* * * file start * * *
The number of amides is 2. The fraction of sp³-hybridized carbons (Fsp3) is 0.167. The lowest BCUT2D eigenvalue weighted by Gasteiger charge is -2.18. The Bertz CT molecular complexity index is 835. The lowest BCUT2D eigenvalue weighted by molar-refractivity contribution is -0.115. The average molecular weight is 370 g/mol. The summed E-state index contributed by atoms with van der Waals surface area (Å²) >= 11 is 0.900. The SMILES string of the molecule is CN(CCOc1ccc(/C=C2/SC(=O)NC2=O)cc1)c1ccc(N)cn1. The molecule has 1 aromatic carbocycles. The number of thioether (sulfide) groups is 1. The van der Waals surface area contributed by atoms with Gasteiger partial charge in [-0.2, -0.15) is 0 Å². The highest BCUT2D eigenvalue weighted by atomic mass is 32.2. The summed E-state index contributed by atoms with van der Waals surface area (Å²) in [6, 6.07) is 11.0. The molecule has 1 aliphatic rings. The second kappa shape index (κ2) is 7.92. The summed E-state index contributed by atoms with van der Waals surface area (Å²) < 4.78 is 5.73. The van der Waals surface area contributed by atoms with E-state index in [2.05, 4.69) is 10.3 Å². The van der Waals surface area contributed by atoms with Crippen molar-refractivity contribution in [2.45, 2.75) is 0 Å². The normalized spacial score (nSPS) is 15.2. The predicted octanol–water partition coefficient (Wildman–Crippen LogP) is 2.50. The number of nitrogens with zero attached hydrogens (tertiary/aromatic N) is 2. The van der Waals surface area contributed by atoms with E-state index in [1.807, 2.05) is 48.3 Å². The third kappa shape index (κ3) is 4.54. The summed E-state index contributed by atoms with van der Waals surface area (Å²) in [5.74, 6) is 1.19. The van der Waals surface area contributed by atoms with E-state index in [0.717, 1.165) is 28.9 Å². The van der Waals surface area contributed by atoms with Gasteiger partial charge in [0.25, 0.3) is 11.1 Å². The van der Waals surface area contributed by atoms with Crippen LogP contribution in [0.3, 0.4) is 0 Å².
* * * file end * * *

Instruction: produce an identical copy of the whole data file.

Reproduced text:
The number of amides is 2. The fraction of sp³-hybridized carbons (Fsp3) is 0.167. The lowest BCUT2D eigenvalue weighted by Gasteiger charge is -2.18. The Bertz CT molecular complexity index is 835. The lowest BCUT2D eigenvalue weighted by molar-refractivity contribution is -0.115. The average molecular weight is 370 g/mol. The summed E-state index contributed by atoms with van der Waals surface area (Å²) >= 11 is 0.900. The SMILES string of the molecule is CN(CCOc1ccc(/C=C2/SC(=O)NC2=O)cc1)c1ccc(N)cn1. The molecule has 1 aromatic carbocycles. The number of thioether (sulfide) groups is 1. The van der Waals surface area contributed by atoms with Gasteiger partial charge in [-0.2, -0.15) is 0 Å². The highest BCUT2D eigenvalue weighted by atomic mass is 32.2. The summed E-state index contributed by atoms with van der Waals surface area (Å²) in [6, 6.07) is 11.0. The molecule has 1 aliphatic rings. The second kappa shape index (κ2) is 7.92. The summed E-state index contributed by atoms with van der Waals surface area (Å²) < 4.78 is 5.73. The van der Waals surface area contributed by atoms with E-state index in [2.05, 4.69) is 10.3 Å². The van der Waals surface area contributed by atoms with Crippen molar-refractivity contribution in [2.45, 2.75) is 0 Å². The normalized spacial score (nSPS) is 15.2. The predicted octanol–water partition coefficient (Wildman–Crippen LogP) is 2.50. The number of nitrogens with zero attached hydrogens (tertiary/aromatic N) is 2. The van der Waals surface area contributed by atoms with E-state index in [1.807, 2.05) is 48.3 Å². The third kappa shape index (κ3) is 4.54. The summed E-state index contributed by atoms with van der Waals surface area (Å²) in [5.74, 6) is 1.19. The van der Waals surface area contributed by atoms with E-state index in [0.717, 1.165) is 28.9 Å². The van der Waals surface area contributed by atoms with Gasteiger partial charge in [0.25, 0.3) is 11.1 Å². The van der Waals surface area contributed by atoms with Crippen LogP contribution in [0.3, 0.4) is 0 Å².